Don't Eat With Your Mouth Full

Where can we live but days?

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In Contempt
As I noted a couple of days ago, Mrs Thatcher's death didn't produce in me the delight it did in some, delight that I would undoubtedly have felt had it occurred fifteen years ago, and twenty-five years a fortiori. I don't know whether that's a loss to be regretted: I certainly don't begrudge others their pleasure - and if it's seasoned with vindictiveness, why so was the 11 year tyranny her premiership. What do people expect?

I think I spent much of my euphoria on that day in November 1990. I learned of her resignation when I was on top of a bus in Bristol city centre, from which vantage point I saw it blazoned on a newspaper hoarding. I was on my way to have lunch with a man from the Open University, that excellent Wilsonian institution, being on a half-time contract at that point and hoping to get some extra tutoring. It was a very happy lunch, even if no work resulted from it, and I floated round the covered market in the afternoon, thinking, "This must be what VE day was like." People couldn't stop smiling.

I hated Mrs Thatcher in a way I've never hated any other person I didn't know personally. With contempt, however, I am much more liberal, and these days there are many worthy candidates. Ed Miliband's insistence that Labour MPs attend today's session in Parliament devoted to "tributes", and his further insistence that they follow his "respectful" tone, qualifies him amply. Tony Blair, standing on the steps of St Albion's Parish Church to wag his blood-stained finger at those of his fellow citizens who had the "bad taste" to hold parties, perhaps escapes contempt by dint of being beneath it; but I'll certainly welcome all those mealy-mouthed politicians who hid their opinions beneath neutral phrases about Thatcher's "impact" and how she "shaped a generation" - the way the Luftwaffe shaped Coventry city centre. They're probably congratulating themselves on being "statesmanlike", but I think (as so often) of Henry Fielding:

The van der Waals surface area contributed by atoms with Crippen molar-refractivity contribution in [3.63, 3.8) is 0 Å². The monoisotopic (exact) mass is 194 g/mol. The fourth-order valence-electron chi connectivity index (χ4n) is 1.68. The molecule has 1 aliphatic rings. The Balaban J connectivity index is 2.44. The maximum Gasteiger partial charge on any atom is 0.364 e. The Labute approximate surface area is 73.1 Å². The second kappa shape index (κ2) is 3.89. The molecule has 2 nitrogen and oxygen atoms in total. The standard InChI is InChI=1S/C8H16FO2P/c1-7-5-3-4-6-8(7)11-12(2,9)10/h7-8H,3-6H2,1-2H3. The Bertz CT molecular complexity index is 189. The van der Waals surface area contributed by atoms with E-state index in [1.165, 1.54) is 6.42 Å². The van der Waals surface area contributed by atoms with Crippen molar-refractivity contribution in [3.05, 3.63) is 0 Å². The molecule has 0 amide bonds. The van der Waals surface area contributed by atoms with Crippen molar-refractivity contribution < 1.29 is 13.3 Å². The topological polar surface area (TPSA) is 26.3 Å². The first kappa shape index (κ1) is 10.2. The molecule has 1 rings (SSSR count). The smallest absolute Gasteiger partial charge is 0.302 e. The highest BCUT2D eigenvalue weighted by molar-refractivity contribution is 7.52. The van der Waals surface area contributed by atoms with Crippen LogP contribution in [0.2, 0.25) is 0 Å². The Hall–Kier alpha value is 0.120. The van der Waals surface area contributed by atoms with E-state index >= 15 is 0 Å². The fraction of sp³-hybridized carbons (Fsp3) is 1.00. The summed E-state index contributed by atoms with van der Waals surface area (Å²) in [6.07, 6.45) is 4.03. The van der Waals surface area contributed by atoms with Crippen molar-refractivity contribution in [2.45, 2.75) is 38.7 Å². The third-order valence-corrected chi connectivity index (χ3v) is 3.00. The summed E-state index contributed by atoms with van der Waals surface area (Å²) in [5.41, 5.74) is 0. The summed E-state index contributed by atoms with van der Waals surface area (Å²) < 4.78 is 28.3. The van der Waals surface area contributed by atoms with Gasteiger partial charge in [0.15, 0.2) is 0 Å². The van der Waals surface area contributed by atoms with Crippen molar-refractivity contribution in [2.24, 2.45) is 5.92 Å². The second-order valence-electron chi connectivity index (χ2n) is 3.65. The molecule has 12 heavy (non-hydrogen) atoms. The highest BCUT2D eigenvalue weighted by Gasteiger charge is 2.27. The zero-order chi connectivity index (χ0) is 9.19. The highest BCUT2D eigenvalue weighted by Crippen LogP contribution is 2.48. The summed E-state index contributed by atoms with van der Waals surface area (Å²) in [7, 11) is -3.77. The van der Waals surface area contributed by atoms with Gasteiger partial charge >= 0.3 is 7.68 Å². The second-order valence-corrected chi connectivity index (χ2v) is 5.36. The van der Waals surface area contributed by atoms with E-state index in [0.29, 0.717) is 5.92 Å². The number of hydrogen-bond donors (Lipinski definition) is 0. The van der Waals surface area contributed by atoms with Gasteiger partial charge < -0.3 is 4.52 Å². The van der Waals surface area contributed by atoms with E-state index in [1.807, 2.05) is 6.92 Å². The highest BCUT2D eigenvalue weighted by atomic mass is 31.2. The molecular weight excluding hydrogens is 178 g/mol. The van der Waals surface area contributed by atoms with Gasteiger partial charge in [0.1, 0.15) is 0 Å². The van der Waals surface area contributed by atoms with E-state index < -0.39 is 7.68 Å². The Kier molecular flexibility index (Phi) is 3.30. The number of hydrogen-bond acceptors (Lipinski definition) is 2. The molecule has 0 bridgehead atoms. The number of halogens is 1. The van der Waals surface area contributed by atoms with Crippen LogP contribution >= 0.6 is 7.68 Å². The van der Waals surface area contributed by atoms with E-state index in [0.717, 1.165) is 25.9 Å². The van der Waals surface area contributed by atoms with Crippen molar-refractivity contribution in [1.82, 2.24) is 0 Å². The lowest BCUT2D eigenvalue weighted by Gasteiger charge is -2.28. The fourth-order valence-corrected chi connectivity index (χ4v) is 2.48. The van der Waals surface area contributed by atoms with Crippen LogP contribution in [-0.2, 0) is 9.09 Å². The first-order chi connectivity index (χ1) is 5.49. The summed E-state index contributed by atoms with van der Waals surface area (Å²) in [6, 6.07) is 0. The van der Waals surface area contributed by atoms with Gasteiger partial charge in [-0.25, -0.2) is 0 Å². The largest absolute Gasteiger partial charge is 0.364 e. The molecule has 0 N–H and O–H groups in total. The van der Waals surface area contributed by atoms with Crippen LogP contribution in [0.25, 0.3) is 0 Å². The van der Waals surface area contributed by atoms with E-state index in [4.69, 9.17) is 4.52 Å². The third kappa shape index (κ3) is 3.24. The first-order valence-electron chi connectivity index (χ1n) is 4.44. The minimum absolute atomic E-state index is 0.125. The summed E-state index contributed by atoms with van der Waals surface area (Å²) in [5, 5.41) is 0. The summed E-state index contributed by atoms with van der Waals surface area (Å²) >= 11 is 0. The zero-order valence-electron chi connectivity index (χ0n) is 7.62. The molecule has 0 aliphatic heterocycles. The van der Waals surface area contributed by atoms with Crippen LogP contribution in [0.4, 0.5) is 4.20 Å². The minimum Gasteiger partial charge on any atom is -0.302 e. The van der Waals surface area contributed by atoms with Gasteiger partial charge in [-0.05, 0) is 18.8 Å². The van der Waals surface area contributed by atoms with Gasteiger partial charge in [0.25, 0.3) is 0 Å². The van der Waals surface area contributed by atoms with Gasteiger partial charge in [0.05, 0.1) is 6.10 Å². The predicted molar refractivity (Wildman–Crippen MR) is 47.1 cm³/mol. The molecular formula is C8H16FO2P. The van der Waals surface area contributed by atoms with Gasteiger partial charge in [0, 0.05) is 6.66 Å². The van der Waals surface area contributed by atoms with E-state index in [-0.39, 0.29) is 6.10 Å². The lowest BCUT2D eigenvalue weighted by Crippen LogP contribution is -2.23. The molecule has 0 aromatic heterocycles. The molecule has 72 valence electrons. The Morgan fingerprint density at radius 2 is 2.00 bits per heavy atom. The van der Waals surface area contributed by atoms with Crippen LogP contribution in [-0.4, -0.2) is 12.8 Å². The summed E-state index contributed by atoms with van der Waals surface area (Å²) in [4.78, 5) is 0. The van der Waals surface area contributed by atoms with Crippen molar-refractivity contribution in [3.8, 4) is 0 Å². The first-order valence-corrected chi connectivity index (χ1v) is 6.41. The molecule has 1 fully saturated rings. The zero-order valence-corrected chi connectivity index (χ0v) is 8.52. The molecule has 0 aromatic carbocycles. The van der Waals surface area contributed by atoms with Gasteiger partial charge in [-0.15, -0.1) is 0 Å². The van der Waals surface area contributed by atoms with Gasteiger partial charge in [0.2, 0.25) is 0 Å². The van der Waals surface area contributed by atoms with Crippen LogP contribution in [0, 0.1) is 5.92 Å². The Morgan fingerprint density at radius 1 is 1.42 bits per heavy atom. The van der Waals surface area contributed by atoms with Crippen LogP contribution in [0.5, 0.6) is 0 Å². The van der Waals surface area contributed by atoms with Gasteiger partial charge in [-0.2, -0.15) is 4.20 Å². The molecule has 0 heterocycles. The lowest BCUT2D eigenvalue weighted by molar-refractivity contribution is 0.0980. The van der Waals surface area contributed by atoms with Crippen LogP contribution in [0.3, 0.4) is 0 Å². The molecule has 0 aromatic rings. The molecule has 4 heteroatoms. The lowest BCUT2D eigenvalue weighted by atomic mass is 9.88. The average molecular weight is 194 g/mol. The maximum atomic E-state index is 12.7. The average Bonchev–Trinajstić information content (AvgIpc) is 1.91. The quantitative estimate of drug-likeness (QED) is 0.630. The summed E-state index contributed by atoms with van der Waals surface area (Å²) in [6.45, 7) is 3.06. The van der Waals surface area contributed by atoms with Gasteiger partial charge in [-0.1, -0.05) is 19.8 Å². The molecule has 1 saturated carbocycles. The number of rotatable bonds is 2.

This excellent method of conveying a falsehood with the heart only, without making the tongue guilty of an untruth, by the means of equivocation and imposture, hath quieted the conscience of many a notable deceiver; and yet, when we consider that it is Omniscience on which these endeavour to impose, it may possibly seem capable of affording only a very superficial comfort; and that this artful and refined distinction between communicating a lie, and telling one, is hardly worth the pains it costs them.


And so the work continues of airbrushing her victims from the picture, or obscuring them behind a swag of military cloth.

The difference is, her departure from office had a substantive impact on political events. Her death, so many years later and so long after illness had reduced her to a shadow, did not. All it affords is a particular opportunity for reflection.

I was a robust Nixon-hater back in the day, but unlike most such I did not want to see him on trial after his resignation, and I did not begrudge him his retirement or even the infamous pardon. All I had wanted of Nixon was to see the back of him, and once he was gone I was content.